Conflicts in Hong Kong have played out on a Brisbane campus, where rival groups of students have clashed over the Chinese territory’s autonomy.
Security and police intervened after a largely peaceful protest, which was staged during market day celebrations in the University of Queensland’s Great Court, became heated.
Punches were thrown and signs criticising China were torn up when pro-Beijing students confronted domestic and Hong Kong students protesting against the territory’s proposed extradition law and China’s treatment of ethnic Uighurs in the country’s west.
Footage of the clashes show local students chanting “free Hong Kong” and remonstrating with their Chinese opponents, saying “go home” and “this is a democracy”.
The university said it had requested police support over “safety concerns resulting from a student-initiated protest” on campus. “On the advice of police, protesters were requested to move on,” it said in a statement.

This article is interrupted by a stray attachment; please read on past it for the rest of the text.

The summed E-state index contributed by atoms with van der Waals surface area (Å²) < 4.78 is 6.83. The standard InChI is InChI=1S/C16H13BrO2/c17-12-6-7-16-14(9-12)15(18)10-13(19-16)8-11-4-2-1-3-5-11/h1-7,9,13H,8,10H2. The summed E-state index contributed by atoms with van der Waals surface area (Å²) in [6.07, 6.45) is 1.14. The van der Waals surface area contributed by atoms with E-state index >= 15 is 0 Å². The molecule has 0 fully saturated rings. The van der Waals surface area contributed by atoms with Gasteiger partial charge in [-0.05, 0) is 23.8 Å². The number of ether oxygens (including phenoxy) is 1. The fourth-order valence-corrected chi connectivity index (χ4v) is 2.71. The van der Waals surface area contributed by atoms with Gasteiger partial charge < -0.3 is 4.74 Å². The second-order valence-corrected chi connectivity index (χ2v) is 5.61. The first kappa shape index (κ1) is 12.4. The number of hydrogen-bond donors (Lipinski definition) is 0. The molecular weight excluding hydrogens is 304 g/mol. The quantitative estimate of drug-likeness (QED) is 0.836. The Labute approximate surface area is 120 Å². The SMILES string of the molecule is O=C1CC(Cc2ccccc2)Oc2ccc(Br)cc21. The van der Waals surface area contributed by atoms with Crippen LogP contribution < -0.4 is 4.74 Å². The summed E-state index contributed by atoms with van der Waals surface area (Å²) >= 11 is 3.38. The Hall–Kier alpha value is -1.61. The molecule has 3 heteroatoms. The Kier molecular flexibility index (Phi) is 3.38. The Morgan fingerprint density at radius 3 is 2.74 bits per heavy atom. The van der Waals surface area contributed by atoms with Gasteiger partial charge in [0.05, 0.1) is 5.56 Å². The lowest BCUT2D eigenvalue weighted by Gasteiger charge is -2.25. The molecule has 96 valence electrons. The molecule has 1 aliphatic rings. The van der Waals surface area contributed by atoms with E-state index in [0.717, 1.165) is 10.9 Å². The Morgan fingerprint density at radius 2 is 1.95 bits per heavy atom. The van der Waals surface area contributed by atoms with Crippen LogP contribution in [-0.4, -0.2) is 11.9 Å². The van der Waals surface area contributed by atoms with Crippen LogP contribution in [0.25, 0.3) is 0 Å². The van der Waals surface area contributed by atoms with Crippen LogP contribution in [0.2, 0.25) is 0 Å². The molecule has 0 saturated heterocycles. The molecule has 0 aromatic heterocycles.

“One of the roles of universities is to enable open, respectful and lawful free speech, including debate about ideas we may not all support or agree with,” the statement continued. “The university expects staff and students to express their views in a lawful and respectful manner, and in accordance with the policies and values of the university. The safety of all students is paramount.”
The episode is likely to add to concerns that pro-government activism among the 110,000-plus Chinese students in Australia is suppressing free speech on campus. Recent years have seen a spate of Chinese student protests over perceived insults at universities, such as references to Taiwan and Hong Kong as “countries” and maps of China that exclude territory it claims.
Academics have also drawn ire with comments linking China with cheating and drunken officials. In some cases, academics have been suspended or forced to apologise.
China critics say such incidents reflect the economic leverage Beijing has over Australian universities, some of which attract one-quarter of their revenue from Chinese tuition fees, and the propensity of Chinese government agencies to mobilise students to demonstrate on their behalf.
Others argue that such incidents have been exaggerated and that only a handful have taken place.
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